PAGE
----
Photography What's That?

What is Hyperfocal Distance in Photography?

Short answer: The hyperfocal distance is the shortest camera to subject distance where the depth of field is infinity.

Short Video Introduction

Check out this video from Matt Granger for a great quick introduction to hyperfocal distance:

Maximising Depth of Field

Hyperfocal distance is about maximising your depth of field. It’s about maximising the area that is acceptably sharp in the image we are capturing. When you set focus to the hyperfocal distance the depth of field starts half way from the camera to the hyperfocal distance and continues to infinity.

For a deep dive into depth of field check out this post.

Hyperfocal Distance Tables

PhotoPills have a great online tool for finding the hyperfocal distance for a wide range of cameras.

Below is a section from a hyperfocal distance table for the Sony A6000:

Focal Length (mm)f/5.6f/8f/11

From this we can see that if the aperture is set to f/8 and the focal length is 28mm then our hyperfocal distance is 4.93m. This means as long as our subject is at least half way towards this distance, e.g. 2.47 metres away or further, then they will be within the depth of field and ‘acceptably sharp’.

Why is This Useful?

Having a very large depth of field, from near in front of the camera to infinity, is particularly useful for landscape photography. In the below image the dry stone wall in the foreground is in focus and so are the distant hills.

Dry stone wall in the foreground in the Lake District. View to mountains in the distance.
ISO 100, 1/125 sec, f/11, 28 mm.

When setting focus manually, for instance on an older camera, then setting focus at the hyperfocal distance means you can shoot freely. As long as your subject is beyond half way to the hyperfocal distance then it should be acceptably sharp, as well as everything in the background.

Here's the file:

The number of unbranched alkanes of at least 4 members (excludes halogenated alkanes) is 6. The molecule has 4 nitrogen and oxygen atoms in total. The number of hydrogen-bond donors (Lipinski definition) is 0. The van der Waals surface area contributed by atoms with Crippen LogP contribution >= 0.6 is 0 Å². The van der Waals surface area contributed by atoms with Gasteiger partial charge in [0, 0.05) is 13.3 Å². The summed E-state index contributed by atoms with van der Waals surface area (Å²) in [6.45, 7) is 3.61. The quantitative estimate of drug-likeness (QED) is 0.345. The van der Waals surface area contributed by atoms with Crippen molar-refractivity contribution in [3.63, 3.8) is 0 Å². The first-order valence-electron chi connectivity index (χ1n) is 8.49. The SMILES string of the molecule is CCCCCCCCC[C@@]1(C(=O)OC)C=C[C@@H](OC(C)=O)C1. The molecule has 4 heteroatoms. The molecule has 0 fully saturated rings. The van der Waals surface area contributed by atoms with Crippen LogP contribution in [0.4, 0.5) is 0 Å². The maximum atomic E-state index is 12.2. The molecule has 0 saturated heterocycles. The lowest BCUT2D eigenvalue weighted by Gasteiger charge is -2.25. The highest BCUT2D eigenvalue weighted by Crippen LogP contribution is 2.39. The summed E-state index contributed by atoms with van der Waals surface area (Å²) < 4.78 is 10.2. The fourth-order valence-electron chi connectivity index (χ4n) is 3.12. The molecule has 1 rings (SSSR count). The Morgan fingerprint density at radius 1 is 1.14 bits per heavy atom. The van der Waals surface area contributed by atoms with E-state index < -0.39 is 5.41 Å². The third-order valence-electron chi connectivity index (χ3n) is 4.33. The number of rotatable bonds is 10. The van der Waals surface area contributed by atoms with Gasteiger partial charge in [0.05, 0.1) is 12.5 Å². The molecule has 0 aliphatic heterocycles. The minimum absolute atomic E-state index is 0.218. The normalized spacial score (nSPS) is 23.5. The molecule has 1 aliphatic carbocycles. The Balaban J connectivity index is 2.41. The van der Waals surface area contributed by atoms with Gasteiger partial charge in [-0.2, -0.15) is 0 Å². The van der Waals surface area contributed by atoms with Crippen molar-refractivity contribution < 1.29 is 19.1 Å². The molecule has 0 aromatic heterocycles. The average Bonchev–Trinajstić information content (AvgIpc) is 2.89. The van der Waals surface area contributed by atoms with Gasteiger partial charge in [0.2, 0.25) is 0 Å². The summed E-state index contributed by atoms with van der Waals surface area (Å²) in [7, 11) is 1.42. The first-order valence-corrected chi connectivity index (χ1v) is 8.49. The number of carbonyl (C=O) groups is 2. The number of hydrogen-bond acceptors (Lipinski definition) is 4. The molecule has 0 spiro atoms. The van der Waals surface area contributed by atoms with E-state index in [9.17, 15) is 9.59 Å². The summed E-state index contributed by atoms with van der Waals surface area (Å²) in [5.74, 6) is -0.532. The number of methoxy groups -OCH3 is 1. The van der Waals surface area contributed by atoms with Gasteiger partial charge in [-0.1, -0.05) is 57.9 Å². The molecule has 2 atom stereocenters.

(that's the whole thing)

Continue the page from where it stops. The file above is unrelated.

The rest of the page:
Hyperfocal distance is also useful because when we know this distance we know that if our subject is further away than the hyperfocal distance and we focus on them, then everything behind them will be acceptably sharp because the depth of field will be infinity.

Photography What's That?

What is Depth of Field?

Short answer: Depth of field is the distance between the nearest ‘in focus’ object to the furthest within your frame.

Shallow Depth of Field

For example, check out the below image. This image has a very shallow, small or narrow depth of field. Only part of the button is in acceptable focus so this depth of field is just a few millimetres.

MEIKE MK S AF3B Sample Image 6
Macro photo displaying very shallow depth of field

Also notice that it’s a very small part of the button that is super sharp. Just the “O” in the centre and then above and below this is a small area of acceptable sharpness which counts as our depth of field and then focus drops off gradually. This is why we talk about acceptable sharpness, depth of field isn’t an exact portion of perfect focus it’s a section of acceptably ‘in focus’.

What Counts As In Focus?

In order to talk about what counts as in focus first we need to understand what a circle of confusion is. A circle of confusion is caused by light rays not perfectly converging on the camera sensor or film.

If you took a picture of a point of light and it was in perfect focus then the light rays would converge to form a point on the camera sensor. Anything outside of perfect focus would form a spot on the camera sensor and this spot is a circle of confusion.

What counts as in focus is an acceptable size for the circle of confusion. Essentially this is the size at which the circle of confusion still looks like a point to us; practically looks like a point and so is an acceptable size and acceptably sharp.

Resource: Wikipedia

Depth of Field Tables

So how do you know what the distances are that are acceptably sharp? That’s where you can use a depth of field table if you are interested. PhotoPills have a cool calculator where you can put your camera details in.

Here’s a snippet of one for the Sony A6000 with a focal length of 16mm:

Subject distance (m)f/4f/5.6f/8f/11

So how do you read this? If I set my camera to f/8 and the distance to my subject is 1m then the depth of field is 1.94m. The subject is the sharpest part of the image and the 1.94m DOF is spread in front of and behind the subject.

What about a depth of field of infinity? In this case everything behind your subject will appear in focus and part of the distance to the subject is included in the depth of field.